The Oenophiliac

Bringing you stories from the world of wine and beer.

Press Release – Champagne Jacquart winemaker Floriane Eznack quietly confident about the 2012 vintage despite weather difficulties earlier in the year

Despite well-reported difficulties in the Champagne region throughout the early part of 2012, a sunny start in September has provided an ideal ripening period and boost to the vintage says Champagne Jacquart winemaker Floriane Eznack.

After the early problems in 2012 within the Champagne region which lead to growers struggling with frost and hailstorm troubles which resulted in oïdium and mildew. Bud frost in April and May was particularly problematic destroying the equivalent of 2,900 hectares. Hailstorms in June and July also damaged close to 1,000 hectares in the region.

Commenting on the growing season Eznack says “Flowering took place throughout rainy and cool spells which lead to some millerandage and some coulure, which isn’t so problematic. After these particularly cool temperatures throughout the first half of the year the sun finally came out in Champagne throughout August which provided vines with their all important sunlight and consistently warm temperatures. As well as long and warm days, we had cool nights which helped grape development considerably.”

“The sunny weather and low rainfall throughout the past month has provided us with a scenario similar to the 2009 vintage with evapotranspiration and dry soils on the surface. The weight and the low number of bunches combined with this dry weather was particularly encouraging for the maturation of the grapes.”  Eznack adds.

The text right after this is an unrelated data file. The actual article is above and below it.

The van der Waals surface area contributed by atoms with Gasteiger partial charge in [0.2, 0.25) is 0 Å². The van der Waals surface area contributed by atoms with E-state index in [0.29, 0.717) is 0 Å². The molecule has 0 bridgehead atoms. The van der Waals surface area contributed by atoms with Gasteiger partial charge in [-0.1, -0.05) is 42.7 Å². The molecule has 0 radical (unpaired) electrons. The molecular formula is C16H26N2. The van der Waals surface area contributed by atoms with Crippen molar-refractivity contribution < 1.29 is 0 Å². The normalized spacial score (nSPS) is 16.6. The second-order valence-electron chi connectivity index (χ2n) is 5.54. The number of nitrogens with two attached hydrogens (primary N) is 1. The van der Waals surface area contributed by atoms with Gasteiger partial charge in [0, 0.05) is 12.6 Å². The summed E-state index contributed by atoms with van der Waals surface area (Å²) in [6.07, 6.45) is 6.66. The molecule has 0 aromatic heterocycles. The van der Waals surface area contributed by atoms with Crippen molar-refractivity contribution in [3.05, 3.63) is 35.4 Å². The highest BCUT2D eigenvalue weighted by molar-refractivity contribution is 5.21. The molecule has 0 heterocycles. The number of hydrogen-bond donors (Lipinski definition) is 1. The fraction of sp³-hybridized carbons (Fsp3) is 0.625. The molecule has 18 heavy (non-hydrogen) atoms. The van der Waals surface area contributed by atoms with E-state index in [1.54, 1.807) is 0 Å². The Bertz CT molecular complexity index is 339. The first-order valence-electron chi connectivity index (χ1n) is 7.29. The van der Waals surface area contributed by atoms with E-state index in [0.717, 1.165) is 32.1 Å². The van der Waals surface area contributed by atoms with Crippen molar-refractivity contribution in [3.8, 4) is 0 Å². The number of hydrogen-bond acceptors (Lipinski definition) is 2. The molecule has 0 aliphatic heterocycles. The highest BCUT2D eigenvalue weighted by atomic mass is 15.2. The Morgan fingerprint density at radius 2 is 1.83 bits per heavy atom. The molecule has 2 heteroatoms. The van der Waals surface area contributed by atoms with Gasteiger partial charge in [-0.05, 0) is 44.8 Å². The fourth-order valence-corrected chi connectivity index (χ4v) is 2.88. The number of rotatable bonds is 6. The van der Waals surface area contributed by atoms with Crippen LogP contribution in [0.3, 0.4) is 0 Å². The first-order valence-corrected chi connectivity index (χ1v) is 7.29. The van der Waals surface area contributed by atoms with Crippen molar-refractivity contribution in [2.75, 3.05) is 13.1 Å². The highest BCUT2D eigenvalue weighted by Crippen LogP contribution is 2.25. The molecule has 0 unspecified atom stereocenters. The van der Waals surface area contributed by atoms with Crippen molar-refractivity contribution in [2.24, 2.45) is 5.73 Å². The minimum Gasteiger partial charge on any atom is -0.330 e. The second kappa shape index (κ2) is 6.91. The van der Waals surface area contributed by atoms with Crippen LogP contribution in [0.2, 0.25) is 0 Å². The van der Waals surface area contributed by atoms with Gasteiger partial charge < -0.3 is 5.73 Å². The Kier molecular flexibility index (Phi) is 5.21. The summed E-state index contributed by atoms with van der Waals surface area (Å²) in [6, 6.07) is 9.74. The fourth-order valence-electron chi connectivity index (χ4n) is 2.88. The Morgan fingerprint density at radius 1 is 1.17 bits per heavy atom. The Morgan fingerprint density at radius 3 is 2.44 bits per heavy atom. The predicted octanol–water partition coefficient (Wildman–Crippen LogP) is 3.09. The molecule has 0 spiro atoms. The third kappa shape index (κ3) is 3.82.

The balance between the high levels of acidity (9,7 gH2SO4/ L on average) and the potential alcohol levels of around 10.5 degrees has provided similarities with the 1996 vintage which had no rot.

Jacquart began harvesting on 10th September in Sezannes and the Côte des Bars region, and will finish at the end of next week in the later ripening areas for the black grapes in the Montagne de Reims including Mailly. Jacquart anticipate the yield will be lower at around 9,000kg per hectare. The harvest will take around 28 days to complete instead of the usual 21.

Managing Director Laurent Reinteau also believes in the quality of the vintage by saying that “although the harvest will be lower, due to the large area of vineyards we have available we are confident the quality will be high this year. Our growers have produced very healthy grapes with small bunches.”

Courtesy of Alex Layton

Westbury Communications.

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